March 13, 2019 - 2:57 pm
Updated March 21, 2019 - 9:15 am
Brian Smith of the Summerlin area has devoted much of his life to caring for the West’s wild horse population.
For six years, Smith, 54, has run a Centennial Hills-based nonprofit dedicated to informing the public about the history of American mustangs while also preparing the horses for adoption.
“Funny Farm Mustangs is the only nonprofit organization in the state that solely gentles mustangs and burros strictly for adoption purposes,” Smith said, “and we don’t charge the adopters for any training or any of that.”
“Gentling” is a way of taming the the horses while developing a trusting bond between horse and human.
Smith’s organization hosts informational events throughout the Las Vegas Valley and often takes horses along so people can see how calm they are, Smith said. He and his wife, Jill, have several horses living in their backyard; five stalls house them, but they roam freely in the fenced area throughout the day.
As an authorized trainer with the national, nonprofit Mustang Heritage Foundation’s Trainer Incentive Program, Smith may draw horses and burros from holding corrals in any of 10 Western states, he said. He picks his up in Ridgecrest, California.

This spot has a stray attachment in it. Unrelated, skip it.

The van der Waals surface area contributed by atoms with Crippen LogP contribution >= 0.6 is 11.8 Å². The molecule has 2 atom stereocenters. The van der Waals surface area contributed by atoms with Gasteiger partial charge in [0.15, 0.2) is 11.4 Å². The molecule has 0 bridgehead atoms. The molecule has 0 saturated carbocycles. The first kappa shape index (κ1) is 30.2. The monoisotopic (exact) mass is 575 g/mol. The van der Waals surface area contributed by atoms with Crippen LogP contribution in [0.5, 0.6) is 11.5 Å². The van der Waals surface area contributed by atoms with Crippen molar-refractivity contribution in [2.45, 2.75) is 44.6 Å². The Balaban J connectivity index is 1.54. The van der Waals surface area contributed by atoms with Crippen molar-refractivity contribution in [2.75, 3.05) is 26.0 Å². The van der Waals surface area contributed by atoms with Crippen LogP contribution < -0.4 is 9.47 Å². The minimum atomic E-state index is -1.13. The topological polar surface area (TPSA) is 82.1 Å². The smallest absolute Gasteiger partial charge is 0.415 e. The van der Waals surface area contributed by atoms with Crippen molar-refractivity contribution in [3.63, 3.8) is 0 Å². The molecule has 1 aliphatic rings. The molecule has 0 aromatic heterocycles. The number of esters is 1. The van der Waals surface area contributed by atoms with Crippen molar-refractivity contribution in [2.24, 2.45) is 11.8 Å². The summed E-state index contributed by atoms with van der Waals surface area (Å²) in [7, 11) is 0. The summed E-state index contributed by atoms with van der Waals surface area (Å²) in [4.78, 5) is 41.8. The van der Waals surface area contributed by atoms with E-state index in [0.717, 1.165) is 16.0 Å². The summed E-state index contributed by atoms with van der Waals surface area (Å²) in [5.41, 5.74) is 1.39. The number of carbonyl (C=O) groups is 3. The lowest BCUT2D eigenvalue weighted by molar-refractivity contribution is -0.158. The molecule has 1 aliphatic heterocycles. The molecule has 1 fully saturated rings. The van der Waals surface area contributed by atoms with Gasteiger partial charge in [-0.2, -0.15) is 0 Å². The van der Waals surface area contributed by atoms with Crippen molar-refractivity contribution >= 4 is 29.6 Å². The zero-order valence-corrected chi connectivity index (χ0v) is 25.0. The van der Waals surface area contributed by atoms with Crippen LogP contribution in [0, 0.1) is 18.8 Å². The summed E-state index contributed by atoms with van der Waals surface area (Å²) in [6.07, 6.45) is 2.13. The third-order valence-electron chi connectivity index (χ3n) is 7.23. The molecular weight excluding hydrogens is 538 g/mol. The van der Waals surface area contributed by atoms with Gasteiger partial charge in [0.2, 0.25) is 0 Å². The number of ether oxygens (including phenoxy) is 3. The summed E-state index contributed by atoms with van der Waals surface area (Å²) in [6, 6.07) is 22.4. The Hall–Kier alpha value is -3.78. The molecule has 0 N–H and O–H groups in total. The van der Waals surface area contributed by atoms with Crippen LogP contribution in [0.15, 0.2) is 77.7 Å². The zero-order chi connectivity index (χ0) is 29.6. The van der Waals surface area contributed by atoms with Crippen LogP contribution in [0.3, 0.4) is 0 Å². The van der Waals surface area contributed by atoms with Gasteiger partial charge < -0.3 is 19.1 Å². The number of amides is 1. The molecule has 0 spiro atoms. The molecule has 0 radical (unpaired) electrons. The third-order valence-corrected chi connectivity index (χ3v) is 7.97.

“Through the TIP program, I’m paid a $1,000 stipend for successful horse adoptions,” Smith said. “If we do a burro, it’s $750. The money helps, but it goes fast. We just got 30 bales of hay today that cost us $515. I go through about 30 bales of hay in 22 days; 95 percent of this is out of our own pocket.”
Regardless, Smith said, the group provides adoption, pickup and training for free. The only thing the “adopter” has to pay, Smith said, is the $125 adoption fee to the BLM.
Desire Schultz of North Las Vegas found the organization while searching for a place for her 13-year-old daughter, Ariena, to volunteer. Her daughter’s goal is to train with one of the horses for competitions.
“It took a while to find them,” Schultz said. “But my daughter’s been volunteering for about a year now. She has a passion for horses and wants to be a veterinarian when she’s older. She goes to volunteer every morning that she doesn’t have school.”
For more information, contact Brian via email at firstname.lastname@example.org or email@example.com.